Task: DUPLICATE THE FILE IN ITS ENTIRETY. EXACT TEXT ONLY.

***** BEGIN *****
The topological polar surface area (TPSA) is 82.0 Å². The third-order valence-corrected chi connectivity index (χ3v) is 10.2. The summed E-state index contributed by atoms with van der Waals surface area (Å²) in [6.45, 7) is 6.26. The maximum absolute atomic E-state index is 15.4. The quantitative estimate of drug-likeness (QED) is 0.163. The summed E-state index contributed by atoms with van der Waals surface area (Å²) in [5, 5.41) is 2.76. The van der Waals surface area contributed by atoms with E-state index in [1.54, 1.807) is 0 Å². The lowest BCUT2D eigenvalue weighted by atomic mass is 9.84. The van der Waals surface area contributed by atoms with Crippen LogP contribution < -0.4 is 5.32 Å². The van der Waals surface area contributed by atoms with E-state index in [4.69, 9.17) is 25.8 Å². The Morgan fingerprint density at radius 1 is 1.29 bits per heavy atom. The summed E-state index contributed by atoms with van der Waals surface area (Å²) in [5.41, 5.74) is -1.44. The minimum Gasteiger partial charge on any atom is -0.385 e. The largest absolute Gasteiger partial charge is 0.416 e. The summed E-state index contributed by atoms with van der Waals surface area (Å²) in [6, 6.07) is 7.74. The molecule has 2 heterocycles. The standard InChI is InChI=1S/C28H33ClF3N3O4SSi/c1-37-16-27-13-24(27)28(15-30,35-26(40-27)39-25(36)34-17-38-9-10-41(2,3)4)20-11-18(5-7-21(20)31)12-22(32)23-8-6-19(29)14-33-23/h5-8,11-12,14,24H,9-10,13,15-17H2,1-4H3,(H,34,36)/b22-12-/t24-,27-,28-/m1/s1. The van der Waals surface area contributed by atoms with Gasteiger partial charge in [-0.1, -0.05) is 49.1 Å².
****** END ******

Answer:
The topological polar surface area (TPSA) is 82.0 Å². The third-order valence-corrected chi connectivity index (χ3v) is 10.2. The summed E-state index contributed by atoms with van der Waals surface area (Å²) in [6.45, 7) is 6.26. The maximum absolute atomic E-state index is 15.4. The quantitative estimate of drug-likeness (QED) is 0.163. The summed E-state index contributed by atoms with van der Waals surface area (Å²) in [5, 5.41) is 2.76. The van der Waals surface area contributed by atoms with E-state index in [1.54, 1.807) is 0 Å². The lowest BCUT2D eigenvalue weighted by atomic mass is 9.84. The van der Waals surface area contributed by atoms with Crippen LogP contribution < -0.4 is 5.32 Å². The van der Waals surface area contributed by atoms with E-state index in [4.69, 9.17) is 25.8 Å². The Morgan fingerprint density at radius 1 is 1.29 bits per heavy atom. The summed E-state index contributed by atoms with van der Waals surface area (Å²) in [5.41, 5.74) is -1.44. The minimum Gasteiger partial charge on any atom is -0.385 e. The largest absolute Gasteiger partial charge is 0.416 e. The summed E-state index contributed by atoms with van der Waals surface area (Å²) in [6, 6.07) is 7.74. The molecule has 2 heterocycles. The standard InChI is InChI=1S/C28H33ClF3N3O4SSi/c1-37-16-27-13-24(27)28(15-30,35-26(40-27)39-25(36)34-17-38-9-10-41(2,3)4)20-11-18(5-7-21(20)31)12-22(32)23-8-6-19(29)14-33-23/h5-8,11-12,14,24H,9-10,13,15-17H2,1-4H3,(H,34,36)/b22-12-/t24-,27-,28-/m1/s1. The van der Waals surface area contributed by atoms with Gasteiger partial charge in [-0.1, -0.05) is 49.1 Å².